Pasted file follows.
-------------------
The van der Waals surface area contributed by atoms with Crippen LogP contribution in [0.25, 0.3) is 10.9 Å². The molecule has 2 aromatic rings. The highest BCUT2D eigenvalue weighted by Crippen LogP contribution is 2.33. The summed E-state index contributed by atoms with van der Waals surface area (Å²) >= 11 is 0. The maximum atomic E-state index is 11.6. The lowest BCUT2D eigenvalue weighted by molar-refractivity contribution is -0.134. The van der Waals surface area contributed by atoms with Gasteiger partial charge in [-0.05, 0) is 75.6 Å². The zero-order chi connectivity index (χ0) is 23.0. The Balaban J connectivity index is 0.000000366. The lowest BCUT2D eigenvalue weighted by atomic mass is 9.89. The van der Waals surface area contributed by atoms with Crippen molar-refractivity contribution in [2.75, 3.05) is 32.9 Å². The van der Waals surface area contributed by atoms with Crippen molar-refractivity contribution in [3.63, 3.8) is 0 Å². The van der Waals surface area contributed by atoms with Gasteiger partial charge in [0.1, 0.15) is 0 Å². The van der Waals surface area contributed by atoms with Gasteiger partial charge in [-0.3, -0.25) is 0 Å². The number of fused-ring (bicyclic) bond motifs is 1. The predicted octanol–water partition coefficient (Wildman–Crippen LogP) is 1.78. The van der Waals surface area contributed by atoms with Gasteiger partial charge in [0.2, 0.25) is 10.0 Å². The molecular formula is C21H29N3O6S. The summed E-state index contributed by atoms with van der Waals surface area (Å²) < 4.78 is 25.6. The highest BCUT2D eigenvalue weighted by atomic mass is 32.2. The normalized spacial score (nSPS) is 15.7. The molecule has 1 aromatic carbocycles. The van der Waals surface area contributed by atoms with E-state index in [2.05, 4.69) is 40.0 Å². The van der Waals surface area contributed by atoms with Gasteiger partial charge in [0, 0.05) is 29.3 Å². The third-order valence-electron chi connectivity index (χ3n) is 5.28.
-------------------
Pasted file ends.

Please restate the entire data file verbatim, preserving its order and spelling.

The van der Waals surface area contributed by atoms with Crippen LogP contribution in [0.25, 0.3) is 10.9 Å². The molecule has 2 aromatic rings. The highest BCUT2D eigenvalue weighted by Crippen LogP contribution is 2.33. The summed E-state index contributed by atoms with van der Waals surface area (Å²) >= 11 is 0. The maximum atomic E-state index is 11.6. The lowest BCUT2D eigenvalue weighted by molar-refractivity contribution is -0.134. The van der Waals surface area contributed by atoms with Gasteiger partial charge in [-0.05, 0) is 75.6 Å². The zero-order chi connectivity index (χ0) is 23.0. The Balaban J connectivity index is 0.000000366. The lowest BCUT2D eigenvalue weighted by atomic mass is 9.89. The van der Waals surface area contributed by atoms with Crippen molar-refractivity contribution in [2.75, 3.05) is 32.9 Å². The van der Waals surface area contributed by atoms with Crippen molar-refractivity contribution in [3.63, 3.8) is 0 Å². The van der Waals surface area contributed by atoms with Gasteiger partial charge in [0.1, 0.15) is 0 Å². The van der Waals surface area contributed by atoms with Gasteiger partial charge in [-0.3, -0.25) is 0 Å². The number of fused-ring (bicyclic) bond motifs is 1. The predicted octanol–water partition coefficient (Wildman–Crippen LogP) is 1.78. The van der Waals surface area contributed by atoms with Gasteiger partial charge in [0.2, 0.25) is 10.0 Å². The molecular formula is C21H29N3O6S. The summed E-state index contributed by atoms with van der Waals surface area (Å²) < 4.78 is 25.6. The highest BCUT2D eigenvalue weighted by atomic mass is 32.2. The normalized spacial score (nSPS) is 15.7. The molecule has 1 aromatic carbocycles. The van der Waals surface area contributed by atoms with E-state index in [2.05, 4.69) is 40.0 Å². The van der Waals surface area contributed by atoms with Gasteiger partial charge in [0, 0.05) is 29.3 Å². The third-order valence-electron chi connectivity index (χ3n) is 5.28.